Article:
There’s only one small Swedish car on the market, and the Volvo V40 hatchback is it. Now, for the 2017 model year, it has just been given some updates.
The Scandinavian brand’s compact five-door model has been around for a few years now, having launched back in 2013. It has seen some changes over the time it has been on sale in Australia – including the recent facelift including the “Thor’s Hammer” LED headlights – but the fact of the matter is that it has never garnered as high a proportion of sales as it potentially could have.
It accounts for about a fifth of the sales of the segment-leading Audi A3, though that car is admittedly available in both sedan and hatchback guises. Roughly 100 people buy a V40 each month, but that number could rise for those in the market for a sportier version of the Volvo hatch.
That’s because the brand has just added a new Polestar Performance Parts accessories pack for some V40 variants. Ours is the D4 Inscription diesel model (listed at $44,990 plus on-road costs), with the $9982.50 pack adding some sporty styling and some extra performance.
The usual outputs of the 2.0-litre turbo diesel engine in the D4 model are 140kW at 4250rpm and 400Nm from 1750-2500rpm – hardly grunt numbers to be taken lightly.
But with the engine software rejig of the Polestar Performance pack, those numbers jump to 147kW at a slightly lower 4000rpm, and peak torque is up by 10 per cent, to 440Nm, this time across a slightly narrower rev band of 1750-2250rpm.
The reasoning behind the recalibration, according to Volvo, is that Polestar’s engineers want to improve the driveability of the car: “They want the car to be optimised for racing, you want the car to be optimised for driving on streets and roads”.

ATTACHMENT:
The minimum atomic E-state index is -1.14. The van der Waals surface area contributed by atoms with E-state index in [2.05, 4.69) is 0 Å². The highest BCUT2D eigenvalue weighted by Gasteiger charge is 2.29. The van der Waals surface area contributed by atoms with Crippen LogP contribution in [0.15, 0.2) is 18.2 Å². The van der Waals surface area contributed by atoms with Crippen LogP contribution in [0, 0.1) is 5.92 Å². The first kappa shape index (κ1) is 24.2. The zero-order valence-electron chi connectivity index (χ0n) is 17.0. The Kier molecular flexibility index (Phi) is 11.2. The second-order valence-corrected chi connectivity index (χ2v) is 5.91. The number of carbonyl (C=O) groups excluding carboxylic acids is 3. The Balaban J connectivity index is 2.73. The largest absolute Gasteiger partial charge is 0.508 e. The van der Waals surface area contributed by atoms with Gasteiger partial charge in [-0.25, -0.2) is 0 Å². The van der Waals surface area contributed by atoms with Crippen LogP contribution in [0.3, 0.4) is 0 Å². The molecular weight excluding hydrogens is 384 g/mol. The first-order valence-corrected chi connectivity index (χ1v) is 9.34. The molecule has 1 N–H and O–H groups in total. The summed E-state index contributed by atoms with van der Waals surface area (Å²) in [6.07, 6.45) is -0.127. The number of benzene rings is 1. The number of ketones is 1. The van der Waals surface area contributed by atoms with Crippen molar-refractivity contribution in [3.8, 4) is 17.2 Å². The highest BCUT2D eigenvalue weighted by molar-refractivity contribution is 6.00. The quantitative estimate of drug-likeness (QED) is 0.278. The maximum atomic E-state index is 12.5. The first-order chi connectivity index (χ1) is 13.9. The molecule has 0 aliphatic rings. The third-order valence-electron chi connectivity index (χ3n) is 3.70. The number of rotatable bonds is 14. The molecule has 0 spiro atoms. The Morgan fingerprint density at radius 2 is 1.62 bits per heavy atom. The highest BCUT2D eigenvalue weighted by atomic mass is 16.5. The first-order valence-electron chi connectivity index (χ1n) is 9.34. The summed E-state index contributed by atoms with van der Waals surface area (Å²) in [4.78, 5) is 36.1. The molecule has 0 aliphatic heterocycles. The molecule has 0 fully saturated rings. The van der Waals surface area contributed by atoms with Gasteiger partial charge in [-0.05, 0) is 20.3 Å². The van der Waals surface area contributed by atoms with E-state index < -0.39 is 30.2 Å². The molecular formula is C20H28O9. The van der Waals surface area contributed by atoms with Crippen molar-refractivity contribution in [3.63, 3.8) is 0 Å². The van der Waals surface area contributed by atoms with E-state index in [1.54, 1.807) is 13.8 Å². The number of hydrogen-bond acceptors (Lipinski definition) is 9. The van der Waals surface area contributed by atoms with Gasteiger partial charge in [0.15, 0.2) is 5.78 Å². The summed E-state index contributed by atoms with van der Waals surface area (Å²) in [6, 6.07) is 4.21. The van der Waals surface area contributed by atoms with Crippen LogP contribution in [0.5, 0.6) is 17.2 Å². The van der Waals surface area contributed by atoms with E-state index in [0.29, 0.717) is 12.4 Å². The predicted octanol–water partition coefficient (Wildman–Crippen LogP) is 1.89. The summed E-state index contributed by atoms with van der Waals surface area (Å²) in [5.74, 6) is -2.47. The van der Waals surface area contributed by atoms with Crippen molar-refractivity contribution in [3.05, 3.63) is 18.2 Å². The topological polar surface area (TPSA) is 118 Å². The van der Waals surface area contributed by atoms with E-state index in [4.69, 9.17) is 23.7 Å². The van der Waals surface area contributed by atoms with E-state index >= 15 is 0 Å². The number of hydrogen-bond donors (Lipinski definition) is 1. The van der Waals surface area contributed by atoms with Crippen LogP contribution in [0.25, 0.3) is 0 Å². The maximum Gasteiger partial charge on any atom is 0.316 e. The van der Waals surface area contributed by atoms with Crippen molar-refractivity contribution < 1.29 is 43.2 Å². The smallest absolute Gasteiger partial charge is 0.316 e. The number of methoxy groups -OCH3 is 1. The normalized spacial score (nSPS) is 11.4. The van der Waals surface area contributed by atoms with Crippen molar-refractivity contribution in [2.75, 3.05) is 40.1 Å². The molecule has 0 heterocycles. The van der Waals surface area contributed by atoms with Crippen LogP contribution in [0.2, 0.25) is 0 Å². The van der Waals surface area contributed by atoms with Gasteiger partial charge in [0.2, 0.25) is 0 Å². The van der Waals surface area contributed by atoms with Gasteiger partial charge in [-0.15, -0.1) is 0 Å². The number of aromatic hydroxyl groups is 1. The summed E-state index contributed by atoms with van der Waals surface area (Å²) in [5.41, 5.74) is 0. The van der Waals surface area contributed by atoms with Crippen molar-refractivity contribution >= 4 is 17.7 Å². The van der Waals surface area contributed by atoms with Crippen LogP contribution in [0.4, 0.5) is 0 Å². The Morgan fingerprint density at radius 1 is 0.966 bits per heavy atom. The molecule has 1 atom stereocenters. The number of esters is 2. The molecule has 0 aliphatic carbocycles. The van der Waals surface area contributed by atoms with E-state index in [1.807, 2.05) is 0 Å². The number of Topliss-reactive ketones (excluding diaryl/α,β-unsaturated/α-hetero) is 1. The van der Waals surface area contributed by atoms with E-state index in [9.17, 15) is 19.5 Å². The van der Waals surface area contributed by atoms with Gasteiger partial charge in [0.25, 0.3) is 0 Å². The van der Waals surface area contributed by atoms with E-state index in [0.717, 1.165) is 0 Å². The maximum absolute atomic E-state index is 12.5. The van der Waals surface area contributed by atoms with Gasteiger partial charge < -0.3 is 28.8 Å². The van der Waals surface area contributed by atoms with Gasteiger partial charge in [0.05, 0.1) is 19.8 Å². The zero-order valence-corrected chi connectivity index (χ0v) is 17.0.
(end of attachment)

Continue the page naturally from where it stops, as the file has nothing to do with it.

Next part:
Performance is improved as a result, with the 0-100km/h sprint pegged at 7.1 seconds (usually it's 7.2sec). There's no penalty to be paid in terms of claimed fuel consumption, either: the figure Volvo reckons you might see is 4.2 litres per 100 kilometres, but we saw a much, much higher 8.1L/100km over our time with the car.
It’s not just an engine tune, though: there’s also a stainless steel exhaust and a new sports air filter, while it also gets lowered suspension, stunning 19-inch wheels with Pirelli P Zero (235/35) rubber, a rear spoiler, rear diffuser and black door mirrors.
As a result, this already punchy diesel hatchback is even, er, punchier, but the advantage is that you can access the urge of the engine where it naturally spends most of its time, that middle band.
Thing is: the chassis isn’t really up to harnessing all that torque. There’s some evidence of torque-steer when you stomp the throttle, and the wheels will spin, too, if you’re not careful when using your right foot.
Still, there’s an abundance of torque and the engine is nicely refined when it’s building speed. It is almost muted at highway speeds, but the engine is very noisy at lower speeds (at idle, and particularly when cold).
The gearbox can be a little sluggish, too: when you’re trying to explore the rev range, you might find the eight-speed auto has chosen a cog one or two ratios beyond what you will want. There are paddle-shifters, but the gearbox can still be slow to react when you pull one of those triggers. It feels as though there might be two too many gears for the engine.
As eluded to earlier, the dynamism of the Volvo isn’t quite as good as you might hope. Part of that comes down to the steering: it is quite good on centre, but if you wipe off a lot of speed into a tight corner, you’ll find you have to turn the wheel a lot more than you should have to. The turning circle when parking is worst than some big SUVs, too.
Corners with a wider radius aren’t the Volvo’s bag, either: the nose can be a little slow to react to inputs in those situations. Find the right corner – something not too tight, not too wide, flowing and not too fast, and it’s a confidence-inspiring handler. It’s just, finding a road made of only those types of curves that could be the issue…